Bokaap Yoga
Bokaap Yoga
Image: Nomvelo Shinga

A year ago, around this very time, I felt a sudden overwhelming need to channel Julia Roberts. Not in her Pretty Woman phase, though the idea of a guy (albeit one rumoured to enjoy the attentions of small nocturnal rodents) laying out big cash and flying me to San Francisco for a night at the opera has its appeal.

I was seeking a different kind of blessing. I overwhelmingly wanted to give in to her Eat, Pray, Love escapist fever dream. It may well have been brought on by a late-night Netflix screening party: me, some red wine, and a bout of seriously unattractive crying.

It was a conflation of factors that took even me by surprise. I usually reserve the tears for aeroplane movies when I have a good excuse for my emotional incontinence — cabin pressure and altitude loosen even the most repressed of tear ducts.

It’s a known fact — proven by science. I even cry during the safety instruction videos. Tragic stuff. As it happened, a year ago I had precisely the right credentials for such an endeavour, as I was practically living Julia Robert’s life — just in Joburg, not Manhattan.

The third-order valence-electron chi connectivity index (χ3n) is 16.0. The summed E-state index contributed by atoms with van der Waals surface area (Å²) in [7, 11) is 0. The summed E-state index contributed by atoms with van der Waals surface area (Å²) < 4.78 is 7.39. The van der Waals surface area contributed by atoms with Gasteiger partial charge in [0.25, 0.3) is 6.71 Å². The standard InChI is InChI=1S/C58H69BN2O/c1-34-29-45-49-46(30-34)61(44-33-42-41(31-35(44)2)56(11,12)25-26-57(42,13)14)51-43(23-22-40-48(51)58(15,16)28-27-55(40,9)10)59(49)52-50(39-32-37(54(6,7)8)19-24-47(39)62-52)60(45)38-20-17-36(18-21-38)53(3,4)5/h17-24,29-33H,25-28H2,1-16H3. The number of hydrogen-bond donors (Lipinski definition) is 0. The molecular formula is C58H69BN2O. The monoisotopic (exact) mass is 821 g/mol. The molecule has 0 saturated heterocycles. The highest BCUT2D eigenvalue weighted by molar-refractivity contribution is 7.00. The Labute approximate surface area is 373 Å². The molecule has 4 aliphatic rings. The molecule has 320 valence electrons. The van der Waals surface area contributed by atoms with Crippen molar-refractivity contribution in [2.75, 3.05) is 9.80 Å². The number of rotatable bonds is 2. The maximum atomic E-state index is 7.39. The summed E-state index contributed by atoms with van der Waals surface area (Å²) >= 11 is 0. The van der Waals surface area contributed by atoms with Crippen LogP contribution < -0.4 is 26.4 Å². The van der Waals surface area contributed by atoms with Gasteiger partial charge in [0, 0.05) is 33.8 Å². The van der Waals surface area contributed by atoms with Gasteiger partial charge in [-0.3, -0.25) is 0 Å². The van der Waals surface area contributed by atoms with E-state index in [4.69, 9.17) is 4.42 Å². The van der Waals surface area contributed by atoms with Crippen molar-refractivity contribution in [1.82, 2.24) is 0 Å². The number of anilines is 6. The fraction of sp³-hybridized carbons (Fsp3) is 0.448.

Recently and unexpectedly divorced — tick. Feeling uninspired by my work life — tick and tick. Anxiety-riddled and really desperate to meet a small gap-toothed guru in some tropical meditative hotspot who would tell me what’s what in a charming singsong voice, which could be very loosely interpreted — absolutely!

I had some constraints, primarily fiscal. I couldn’t really afford to stop working and take to the hills in a bid to “find myself” in this entirely new phase of life presenting itself to me.

I had to work with what I had, which was some flexibility on the work front to conduct my writing and editing affairs in another city. So I did what any self-respecting seeker of escape would do in this season of mass wellness: I retreated to the Bo-Kaap.

Why the Bo-Kaap, you may ask? Well, try booking into an Airbnb in De Waterkant for two months. I’d signed up for a 200-hour yoga-teacher-training course at YogaLife in De Waterkant.

The YogaLife - Yoga Studio in De Waterkant, Cape Town